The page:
Pristine Airplanes: Not Like New, But Close

A Pristine Airplanes refurbishment from Aircraft Sales Inc. puts older aircraft at the top of the food chain. The economics won’t work for all buyers.

No matter how extensive the refurbishment process, there’s no feasible way to rebuild an existing aircraft back to new condition. To do that, every component down to the last rivet and strand of wire would need to be removed and replaced. But an extensive refurbishment process could be the next best option. It’s also an alternative to buying a so-called wash-and-wax resale.

Moreover, the emerging aircraft refurbishment market is gaining momentum because it offers buyers a substantial cost savings over factory- new models, while offering generous customizing and modification.
One company that’s capitalizing on the concept is Aircraft Sales Inc., with the Pristine Airplanes refurbishment program. We recently visited the company that’s based at the Wayne County Airport in Smithville, Ohio, to get a firsthand look at the refurbishment process and the finished product.

The concept of refurbishing older aircraft to close-to-new standards isn’t new. There are several industry specialists, including Mike Jones Aircraft with the Lock and Key Navajo, Nextair Avionics with the Nextair glass cockpit Saratoga and Redbird’s Redhawk Cessna 172. While they focus on a single model, Aircraft Sales Inc. has a different approach.

According to company principal Matt Kozub, nearly any piston single, twin or turboprop can be transformed into a Pristine Airplane—the name given to every refurbished aircraft the company completes. They aren’t tied to one make and model­ of aircraft. As long as it’s a certified aircraft, they’ll refurbish it.

A major part of the process (and partly what sets the Pristine Airplanes refurbishment apart from others) is what Kozub calls the plan-a-plane concept. Plan-a-plane is a lot like ordering a factory-new aircraft, but it has an advantage because buyers have far more options when it comes to paint schemes, modifications and avionics packages. As long as it’s FAA-approved, the company can make most any modification you want. Kozub told us that a customer can order any used aircraft any way they want it.

While Aircraft Sales Inc. farms out the major portions of the refurbishment and modifications, including avionics, paint and interior work, they also have a half-dozen licensed mechanics and IAs on staff. Many of these technicians do specialty work, including modifying and obtaining field approval for passenger cabin club seating—a mod that can cost more than $12,000.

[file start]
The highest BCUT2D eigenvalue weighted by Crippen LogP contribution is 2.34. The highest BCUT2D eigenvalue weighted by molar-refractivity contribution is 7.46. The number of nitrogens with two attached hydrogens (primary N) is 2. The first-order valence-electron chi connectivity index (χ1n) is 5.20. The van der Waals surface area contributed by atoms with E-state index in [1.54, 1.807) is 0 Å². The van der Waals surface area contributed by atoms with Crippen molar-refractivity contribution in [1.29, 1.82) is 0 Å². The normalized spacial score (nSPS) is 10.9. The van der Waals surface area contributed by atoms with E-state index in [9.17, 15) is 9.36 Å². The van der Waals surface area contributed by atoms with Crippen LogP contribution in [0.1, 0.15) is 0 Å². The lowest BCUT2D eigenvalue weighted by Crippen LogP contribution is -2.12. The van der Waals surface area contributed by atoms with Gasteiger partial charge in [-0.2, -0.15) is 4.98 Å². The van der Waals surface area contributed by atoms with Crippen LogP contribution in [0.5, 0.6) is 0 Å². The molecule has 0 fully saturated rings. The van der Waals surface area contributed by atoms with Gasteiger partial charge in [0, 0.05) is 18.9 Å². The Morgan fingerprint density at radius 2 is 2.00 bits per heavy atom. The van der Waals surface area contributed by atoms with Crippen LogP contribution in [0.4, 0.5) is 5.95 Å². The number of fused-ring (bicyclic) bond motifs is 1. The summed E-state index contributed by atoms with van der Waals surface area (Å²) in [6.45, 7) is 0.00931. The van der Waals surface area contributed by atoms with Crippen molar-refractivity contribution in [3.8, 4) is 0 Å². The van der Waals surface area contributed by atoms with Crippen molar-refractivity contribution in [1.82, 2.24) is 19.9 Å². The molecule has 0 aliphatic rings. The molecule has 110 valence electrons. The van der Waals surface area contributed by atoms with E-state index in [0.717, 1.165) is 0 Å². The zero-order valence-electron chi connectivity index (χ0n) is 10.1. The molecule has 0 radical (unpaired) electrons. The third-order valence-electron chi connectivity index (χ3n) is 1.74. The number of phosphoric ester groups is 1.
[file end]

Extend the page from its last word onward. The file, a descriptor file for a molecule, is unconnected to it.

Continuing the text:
flexible inventory
The company maintains an extensive inventory of aircraft, many in various stages of refurbishment. For example, if you’re looking for a Piper Saratoga or Cherokee Six, chances are there will be several in the inventory because Kozub knows these aircraft are in demand. The company is selective when shopping the used market.

One of the lead technicians told us he’s often amazed at how clean the older airframes are when he tears them open. Part of that is because Kozub won’t buy an aircraft that’s based near the ocean, due to the potential for corrosion. Further, if a refurbished aircraft is sold to an owner who plans to base it near the ocean, it receives an anti-corrosion treatment.

Many of the aircraft in the inventory are purchased and refurbished on speculation. Still, that doesn’t mean a buyer is tied to any model within the inventory. If you like everything about a particular airplane except the paint scheme, for example, the company is flexible and can either change the paint or might simply start from scratch and refurbish one exactly to your specifications. Similarly, most avionics equipment can be changed. Most every aircraft comes standard with at least one used Garmin GNS530W or 430W WAAS GPS, plus a Garmin GMA340 audio system, but if you want a new GTN750 with integrated audio, they’ll make the change, while you write the check for the difference. When asked why the aircraft aren’t automatically equipped with the latest GTN navigators, Kozub said it doesn’t make financial sense.

“If one of our refurbished planes is ready to go at $150,000 and we put in pricier avionics and raise the price to $170,000 accordingly, buyers won’t even call us. Instead, we give the buyer the choice of upselling the avionics,” Kozub noted. He also noted that once buyers commit to the aircraft, they’ll usually spend the extra money for more.

Throw yours away before shopping the Pristine Airplanes inventory because its value data won’t apply. While the starting point for most aircraft appraisals is Aircraft Bluebook Price Digest and Vref Aircraft Value Reference, these references list conditions that won’t apply to a completely refurbished aircraft. Kozub makes it clear that any Pristine Airplane will be more expensive than what’s stated in these publications—a point he makes up front. Bottom-feeders and bargain-hunters take note—Kozub puts a Pristine Airplane in the top 5 percent of the used aircraft market—essentially the best used aircraft you can buy, he says. Remember, these aircraft are intended to be the next best option to buying a new one. For that reason, they command top dollar. While it’s unclear where the used aircraft market will be in a few years, the company sells their aircraft partly on the premise that the aircraft will hold its value better than non-refurbished models, as long as the new owner properly maintains it.